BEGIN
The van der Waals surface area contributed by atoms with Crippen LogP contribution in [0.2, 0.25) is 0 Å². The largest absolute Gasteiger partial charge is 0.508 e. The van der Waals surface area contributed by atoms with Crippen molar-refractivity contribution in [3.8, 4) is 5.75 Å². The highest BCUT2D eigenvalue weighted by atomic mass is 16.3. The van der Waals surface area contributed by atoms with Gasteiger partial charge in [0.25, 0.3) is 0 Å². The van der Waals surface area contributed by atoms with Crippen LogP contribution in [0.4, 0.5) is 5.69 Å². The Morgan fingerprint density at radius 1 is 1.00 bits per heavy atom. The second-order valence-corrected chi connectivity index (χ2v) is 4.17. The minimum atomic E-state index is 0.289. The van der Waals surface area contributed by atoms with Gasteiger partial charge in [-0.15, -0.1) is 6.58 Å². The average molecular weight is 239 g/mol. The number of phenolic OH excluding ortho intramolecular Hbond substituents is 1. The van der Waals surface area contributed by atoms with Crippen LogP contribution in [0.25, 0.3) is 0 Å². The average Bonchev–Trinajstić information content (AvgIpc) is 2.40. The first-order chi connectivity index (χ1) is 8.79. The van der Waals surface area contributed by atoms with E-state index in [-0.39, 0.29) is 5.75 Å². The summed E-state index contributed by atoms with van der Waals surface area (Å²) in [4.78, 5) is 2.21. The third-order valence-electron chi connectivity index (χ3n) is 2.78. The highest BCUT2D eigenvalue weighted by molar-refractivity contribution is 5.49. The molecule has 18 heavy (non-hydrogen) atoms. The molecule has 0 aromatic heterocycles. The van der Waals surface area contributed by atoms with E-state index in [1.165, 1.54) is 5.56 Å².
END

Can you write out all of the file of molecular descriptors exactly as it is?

The van der Waals surface area contributed by atoms with Crippen LogP contribution in [0.2, 0.25) is 0 Å². The largest absolute Gasteiger partial charge is 0.508 e. The van der Waals surface area contributed by atoms with Crippen molar-refractivity contribution in [3.8, 4) is 5.75 Å². The highest BCUT2D eigenvalue weighted by atomic mass is 16.3. The van der Waals surface area contributed by atoms with Gasteiger partial charge in [0.25, 0.3) is 0 Å². The van der Waals surface area contributed by atoms with Crippen LogP contribution in [0.4, 0.5) is 5.69 Å². The Morgan fingerprint density at radius 1 is 1.00 bits per heavy atom. The second-order valence-corrected chi connectivity index (χ2v) is 4.17. The minimum atomic E-state index is 0.289. The van der Waals surface area contributed by atoms with Gasteiger partial charge in [-0.15, -0.1) is 6.58 Å². The average molecular weight is 239 g/mol. The number of phenolic OH excluding ortho intramolecular Hbond substituents is 1. The van der Waals surface area contributed by atoms with Crippen LogP contribution in [0.25, 0.3) is 0 Å². The average Bonchev–Trinajstić information content (AvgIpc) is 2.40. The first-order chi connectivity index (χ1) is 8.79. The van der Waals surface area contributed by atoms with E-state index in [-0.39, 0.29) is 5.75 Å². The summed E-state index contributed by atoms with van der Waals surface area (Å²) in [4.78, 5) is 2.21. The third-order valence-electron chi connectivity index (χ3n) is 2.78. The highest BCUT2D eigenvalue weighted by molar-refractivity contribution is 5.49. The molecule has 18 heavy (non-hydrogen) atoms. The molecule has 0 aromatic heterocycles. The van der Waals surface area contributed by atoms with E-state index in [1.165, 1.54) is 5.56 Å².